Terry McCrann: The Chinese have seen the future and it’s still coal

//Terry McCrann: The Chinese have seen the future and it’s still coal

Terry McCrann: The Chinese have seen the future and it’s still coal

27 June, 2017

Terry McCrann

Courtesy of the Herald Sun

SILLY Chinese: those ones at Yancoal who are trying so desperately to buy Rio Tinto’s Hunter Valley thermal coal mines, that they have now upped their bid to $3.5 billion.

Didn’t they get the memo — as they are just throwing away their money? Or rather, that’s actually, two memos?

The first one, from The Australian’s Alan Kohler and his fellow climate change Kool-Aid drinkers explaining why coal is so yesterday. Coal mines? All they are now good for are new lakes, like the one planned for Hazelwood’s in the Latrobe Valley.

Who’d be silly enough to buy a coal mine now that — according to Kohler & Co — it’s cheaper to generate electricity with wind and solar, and getting cheaper every day, so there’ll never be another coal-fired power station built?

And then there’s that second memo, from their own government in Beijing, which has been hailed by the climate change Kool-Aid drinkers, otherwise identified as fantasists living on Planet Insanity, as supposedly now “leading the world in taking action on climate change”.

As that can only mean aggressively cutting emissions of (pure, life-enhancing and food and plant-growing) carbon dioxide, this must mean the Chinese will be closing down coal-fired power stations all over China and littering — sorry, enhancing — the landscape with turbines and solar panels.

Either which way or indeed both, coal must be dead, buried and cremated (with, I would hope, appropriate carbon sequestration) so far as future power generation is concerned.

Ah-ha, but maybe that’s the answer: the Chinese as global climate philanthropists. Yancoal must be outlaying the $3.5 billion in order to close the mines! To prevent the coal ever going into a power station!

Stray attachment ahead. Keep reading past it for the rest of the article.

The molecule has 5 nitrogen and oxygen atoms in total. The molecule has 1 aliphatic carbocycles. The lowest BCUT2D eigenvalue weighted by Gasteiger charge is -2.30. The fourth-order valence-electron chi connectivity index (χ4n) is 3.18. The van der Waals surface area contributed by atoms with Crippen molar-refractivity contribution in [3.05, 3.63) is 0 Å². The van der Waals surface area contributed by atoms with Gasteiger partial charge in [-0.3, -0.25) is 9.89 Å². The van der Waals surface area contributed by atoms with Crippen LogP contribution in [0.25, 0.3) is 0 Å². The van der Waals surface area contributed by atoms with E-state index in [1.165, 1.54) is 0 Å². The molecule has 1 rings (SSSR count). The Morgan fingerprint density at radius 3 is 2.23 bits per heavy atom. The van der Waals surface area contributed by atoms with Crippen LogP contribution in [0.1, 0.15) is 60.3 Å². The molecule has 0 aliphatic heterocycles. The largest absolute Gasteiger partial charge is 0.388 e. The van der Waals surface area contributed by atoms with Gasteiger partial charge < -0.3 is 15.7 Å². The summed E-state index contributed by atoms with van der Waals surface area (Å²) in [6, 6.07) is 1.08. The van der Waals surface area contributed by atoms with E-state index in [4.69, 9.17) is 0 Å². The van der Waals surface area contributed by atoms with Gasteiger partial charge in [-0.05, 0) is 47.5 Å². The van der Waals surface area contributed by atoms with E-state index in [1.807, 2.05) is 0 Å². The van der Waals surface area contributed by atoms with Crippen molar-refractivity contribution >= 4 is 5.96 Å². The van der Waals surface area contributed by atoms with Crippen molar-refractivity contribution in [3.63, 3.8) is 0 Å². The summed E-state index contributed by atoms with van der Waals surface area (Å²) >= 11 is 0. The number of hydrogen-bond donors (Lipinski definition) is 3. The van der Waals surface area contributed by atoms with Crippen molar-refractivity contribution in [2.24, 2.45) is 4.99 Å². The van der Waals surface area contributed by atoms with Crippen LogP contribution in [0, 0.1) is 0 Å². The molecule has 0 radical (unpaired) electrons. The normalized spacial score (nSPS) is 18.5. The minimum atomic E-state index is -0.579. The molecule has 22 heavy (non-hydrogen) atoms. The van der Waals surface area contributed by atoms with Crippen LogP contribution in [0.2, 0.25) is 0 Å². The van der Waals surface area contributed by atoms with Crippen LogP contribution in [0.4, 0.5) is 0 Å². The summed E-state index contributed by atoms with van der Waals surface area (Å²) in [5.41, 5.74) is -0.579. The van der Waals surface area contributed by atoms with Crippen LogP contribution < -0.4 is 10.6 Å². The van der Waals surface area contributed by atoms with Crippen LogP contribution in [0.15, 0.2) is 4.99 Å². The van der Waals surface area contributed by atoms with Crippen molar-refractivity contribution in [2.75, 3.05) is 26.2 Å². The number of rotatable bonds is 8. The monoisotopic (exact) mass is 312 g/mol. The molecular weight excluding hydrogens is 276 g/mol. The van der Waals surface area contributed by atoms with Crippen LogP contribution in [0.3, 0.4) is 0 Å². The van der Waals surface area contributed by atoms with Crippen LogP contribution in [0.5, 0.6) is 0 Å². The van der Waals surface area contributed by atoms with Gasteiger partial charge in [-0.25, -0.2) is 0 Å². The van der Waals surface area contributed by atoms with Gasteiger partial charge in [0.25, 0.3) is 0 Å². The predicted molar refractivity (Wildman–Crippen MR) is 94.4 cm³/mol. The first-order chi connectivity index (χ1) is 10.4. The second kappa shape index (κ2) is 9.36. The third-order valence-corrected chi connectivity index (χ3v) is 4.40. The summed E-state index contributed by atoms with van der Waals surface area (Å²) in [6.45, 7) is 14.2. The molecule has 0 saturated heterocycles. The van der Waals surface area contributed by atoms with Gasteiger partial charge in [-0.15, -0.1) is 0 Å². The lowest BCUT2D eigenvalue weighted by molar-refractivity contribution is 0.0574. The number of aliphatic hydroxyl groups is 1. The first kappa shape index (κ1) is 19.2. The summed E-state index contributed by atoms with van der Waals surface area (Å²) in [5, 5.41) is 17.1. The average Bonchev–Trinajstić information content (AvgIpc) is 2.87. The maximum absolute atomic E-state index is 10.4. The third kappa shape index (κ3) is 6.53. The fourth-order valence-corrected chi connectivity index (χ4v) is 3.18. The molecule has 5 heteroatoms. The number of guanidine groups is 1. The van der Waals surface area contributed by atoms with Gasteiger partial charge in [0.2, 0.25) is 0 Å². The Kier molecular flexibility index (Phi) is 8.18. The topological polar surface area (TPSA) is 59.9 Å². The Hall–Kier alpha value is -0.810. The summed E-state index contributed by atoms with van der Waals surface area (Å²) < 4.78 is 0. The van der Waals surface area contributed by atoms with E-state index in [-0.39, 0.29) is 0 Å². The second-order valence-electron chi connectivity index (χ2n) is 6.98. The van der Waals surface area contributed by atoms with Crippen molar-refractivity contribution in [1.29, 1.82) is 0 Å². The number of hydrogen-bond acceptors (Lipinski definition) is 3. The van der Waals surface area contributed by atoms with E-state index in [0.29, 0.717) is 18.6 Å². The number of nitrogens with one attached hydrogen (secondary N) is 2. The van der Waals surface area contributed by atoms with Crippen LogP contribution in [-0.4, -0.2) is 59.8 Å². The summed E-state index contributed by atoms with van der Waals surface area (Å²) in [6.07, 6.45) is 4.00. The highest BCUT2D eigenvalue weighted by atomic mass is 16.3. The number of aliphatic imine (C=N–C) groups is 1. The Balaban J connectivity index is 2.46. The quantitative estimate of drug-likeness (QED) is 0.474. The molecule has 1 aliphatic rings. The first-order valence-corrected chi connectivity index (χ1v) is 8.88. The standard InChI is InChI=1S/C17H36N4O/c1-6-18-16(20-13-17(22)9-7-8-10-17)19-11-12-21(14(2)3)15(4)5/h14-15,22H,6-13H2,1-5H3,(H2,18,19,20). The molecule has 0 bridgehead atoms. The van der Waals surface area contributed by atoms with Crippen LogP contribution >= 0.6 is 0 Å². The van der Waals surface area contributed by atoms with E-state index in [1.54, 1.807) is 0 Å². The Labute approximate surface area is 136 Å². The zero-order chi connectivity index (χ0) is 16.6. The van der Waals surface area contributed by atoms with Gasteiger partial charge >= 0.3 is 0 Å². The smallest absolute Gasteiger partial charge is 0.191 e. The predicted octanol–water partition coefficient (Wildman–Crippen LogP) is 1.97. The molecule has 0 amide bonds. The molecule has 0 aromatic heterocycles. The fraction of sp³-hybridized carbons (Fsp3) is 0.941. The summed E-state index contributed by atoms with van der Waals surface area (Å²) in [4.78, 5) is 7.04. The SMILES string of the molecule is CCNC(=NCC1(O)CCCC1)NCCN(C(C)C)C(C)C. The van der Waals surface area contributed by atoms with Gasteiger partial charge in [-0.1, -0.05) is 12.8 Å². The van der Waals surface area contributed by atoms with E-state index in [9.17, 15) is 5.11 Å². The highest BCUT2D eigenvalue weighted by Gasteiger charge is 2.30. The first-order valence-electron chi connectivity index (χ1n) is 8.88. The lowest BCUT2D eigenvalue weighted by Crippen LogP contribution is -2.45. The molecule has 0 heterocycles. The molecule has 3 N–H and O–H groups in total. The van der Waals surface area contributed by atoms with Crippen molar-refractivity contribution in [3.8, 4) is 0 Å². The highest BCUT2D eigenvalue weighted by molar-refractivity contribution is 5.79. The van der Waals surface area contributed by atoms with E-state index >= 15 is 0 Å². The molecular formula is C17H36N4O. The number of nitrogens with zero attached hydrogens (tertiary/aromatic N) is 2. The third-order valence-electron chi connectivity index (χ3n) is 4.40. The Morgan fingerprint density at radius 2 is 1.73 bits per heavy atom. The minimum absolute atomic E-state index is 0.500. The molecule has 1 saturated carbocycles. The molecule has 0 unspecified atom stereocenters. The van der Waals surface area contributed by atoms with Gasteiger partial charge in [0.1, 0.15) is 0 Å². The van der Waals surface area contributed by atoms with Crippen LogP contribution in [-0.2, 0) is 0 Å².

So it throws away $3.5 billion; so what’s money when you are saving the planet. Sorry, Gaia.

‘The Australian’ newspaper’s Alan Kohler suggests it would be silly to buy a coal mine now that it’s cheaper to generate electricity with wind and solar.

But then why would the utterly commercially focused Anglo-South African Glencore resources and trading group, run by the very, very canny Swiss-Australian Ivan Glasenberg, be almost as desperate to buy the mines?

I doubt Glasenberg wants to play global climate philanthropist; but how on earth can he think there’ll be a market for the coal, not just for the next decade or so, but 30, 40 and more years into the future?

SURELY the answer isn’t that Kohler & Co haven’t just been blowing smoke, if not indeed, pumping out complete and utter rubbish?

That the only way wind and solar will ever generate power “more cheaply” than coal is if you first repeal the most basic laws of physics; and don’t require them to provide full, and I mean full, battery back-up for …. when the wind don’t blow and the sun don’t shine?

Instead of, as is now the case, having one of those wicked coal-fired stations (or a more expensive gas-fired one) spinning over as backup; or alternatively, as South Australia does, have a long “extension cord” plugged into someone else’s.

If wind and solar really were cheaper than coal, we could abandon the mandatory renewable energy target; we should immediately end all subsidies to wind and solar; indeed we could abandon our Paris commitment to cut CO2 emissions by 26-28 per cent by 2030.

There’d be no need for them. All the coal-fired stations would close as their lives ran out, if not sooner as wind and solar, sprouting across the landscape like CO2-enriched plant life, would drive them out business. Our emissions would plummet.

Further, if China really were leading the way in “taking action on climate change”, we wouldn’t have to do a thing! For exactly the same reason why whether we cut our CO2 emissions by 28 per cent or 100 per cent is utterly irrelevant.

China is the world’s biggest emitter, accounting right now for 30 per cent of all global emissions — and “taking action, by, ahem, building coal-fired power stations,” to lift them to around 45 per cent by 2030.

If instead, it did cut them by just 10 per cent, from 30 to 27 per cent, that would be the same as Australia cutting its emissions by more than 200 per cent.

That’s to say, the equivalent of closing Australia down, sending the 24.4 million of us “somewhere else”; also selling the Barrier Reef for its purported $54 billion value and using the proceeds to buy carbon offsets in the global market otherwise known as “send the cheque to my Swiss bank account”.

Equally, were China to lift its emissions by just 5 per cent — trust me, or better still trust people like those at Yancoal, it will — this would, will, totally offset a 100 per cent cut in our emissions. In short and in sum, the Chinese have seen the future and it’s still coal. That’s if you want the lights to go — and stay — on.

In contrast we have seen, through the bottom of a glass containing Climate Kool-Aid, the equivalent of an 18th century “future”. Go long candles.


2017-06-28T10:54:37+11:00 June 27th, 2017|